Re­tir­ing statie head may col­lect $188G pen­sion

Boston Herald - - NEWS - By MATT STOUT and LAU­REL J. SWEET

Re­tir­ing state po­lice Col. Richard McKeon could col­lect a $188,000-ayear pen­sion af­ter he calls it quits Fri­day, all while fac­ing scathing crit­i­cism for or­der­ing state troop­ers to delete em­bar­rass­ing de­tails from the ar­rest re­port of a judge’s daugh­ter.

McKeon, 62, had not filed pa­per­work as of yes­ter­day with the state Re­tire­ment Board. But state po­lice of­fi­cers with more than 25 years of ser­vice are en­ti­tled to up to 75 per­cent of their fi­nal year’s pay. McKeon, with the state po­lice since 1982, now makes $251,000 a year.

Two state troop­ers have filed fed­eral law­suits nam­ing McKeon and oth­ers af­ter be­ing or­dered to scrub em­bar­rass­ing re­marks from the drug and OUI ar­rest re­port of Alli Bibaud, 30, the daugh­ter of Dud­ley Dis­trict Court Judge Ti­mothy Bibaud. At­tor­ney Gen­eral Maura Healey has said she’s re­view­ing the al­le­ga­tions.

McKeon’s quick exit amid a re­view, with the po­ten­tial of a full pen­sion, has irked the rank-and-file, State Po­lice As­so­ci­a­tion of Mas­sachusetts pres­i­dent Dana Pull­man said. “If (a trooper) wanted to leave out the back door, you’d have to pay for it. You’d be giv­ing back time and you’d get a gen­eral dis­charge. Our mem­bers are irate about this. That would never be af­forded one of our guys.”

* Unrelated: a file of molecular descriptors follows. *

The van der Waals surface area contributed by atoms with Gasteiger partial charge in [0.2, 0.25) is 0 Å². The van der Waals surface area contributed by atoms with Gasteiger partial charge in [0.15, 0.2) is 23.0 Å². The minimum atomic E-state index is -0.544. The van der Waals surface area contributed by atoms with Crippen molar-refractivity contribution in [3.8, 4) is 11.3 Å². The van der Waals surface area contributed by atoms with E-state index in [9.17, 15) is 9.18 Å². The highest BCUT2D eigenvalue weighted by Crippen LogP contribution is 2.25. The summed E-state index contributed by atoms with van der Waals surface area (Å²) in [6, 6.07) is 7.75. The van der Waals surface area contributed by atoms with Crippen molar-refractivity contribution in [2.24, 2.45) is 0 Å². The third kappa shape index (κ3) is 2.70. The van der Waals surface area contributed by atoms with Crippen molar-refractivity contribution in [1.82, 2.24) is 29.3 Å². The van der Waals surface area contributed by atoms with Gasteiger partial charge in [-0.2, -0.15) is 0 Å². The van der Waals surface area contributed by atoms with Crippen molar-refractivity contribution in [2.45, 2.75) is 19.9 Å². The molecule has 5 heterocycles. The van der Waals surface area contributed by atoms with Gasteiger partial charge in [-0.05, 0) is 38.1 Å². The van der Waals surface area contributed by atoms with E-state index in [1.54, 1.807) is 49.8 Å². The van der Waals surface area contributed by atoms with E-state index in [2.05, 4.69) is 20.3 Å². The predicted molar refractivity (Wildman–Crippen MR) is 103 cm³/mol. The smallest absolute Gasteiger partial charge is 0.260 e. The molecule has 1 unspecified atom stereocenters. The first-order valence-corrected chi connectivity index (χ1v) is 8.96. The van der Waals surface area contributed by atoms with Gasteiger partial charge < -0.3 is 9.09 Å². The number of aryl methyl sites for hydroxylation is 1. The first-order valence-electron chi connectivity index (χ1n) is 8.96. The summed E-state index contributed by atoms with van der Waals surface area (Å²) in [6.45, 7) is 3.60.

State re­tirees can be stripped of pen­sions only if con­victed of crimes di­rectly linked to their job. But it’s un­clear what di­rec­tion Healey’s re­view could take.

“That’s up to the at­tor­ney gen­eral for the most part,” said Greg Sul­li­van, a for­mer state in­spec­tor gen­eral now at the Pioneer In­sti­tute. “But this story struck a nerve with a lot of peo­ple be­cause the av­er­age per­son is not go­ing to get that break.”

McKeon’s spokesman de­clined to com­ment on the pen­sion is­sue.

When ar­rested last month, Alli Bibaud was free on per­sonal re­cog­ni­zance await­ing a Dec. 21 ar­raign­ment on charges of heroin pos­ses­sion and fail­ure to wear a seat belt from a May traf­fic stop in Shrews­bury. The po­lice re­port in­di­cates the of­fi­cer saw her try­ing to con­ceal a hy­po­der­mic nee­dle, then found a stash of drugs. The court file does not in­clude any em­bar­rass­ing re­marks or any sign that re­marks were redacted. But the ar­rest re­port lists her fa­ther’s name sim­ply as “Tim.” Her lawyers did not re­spond to mul­ti­ple re­quests for com­ment.

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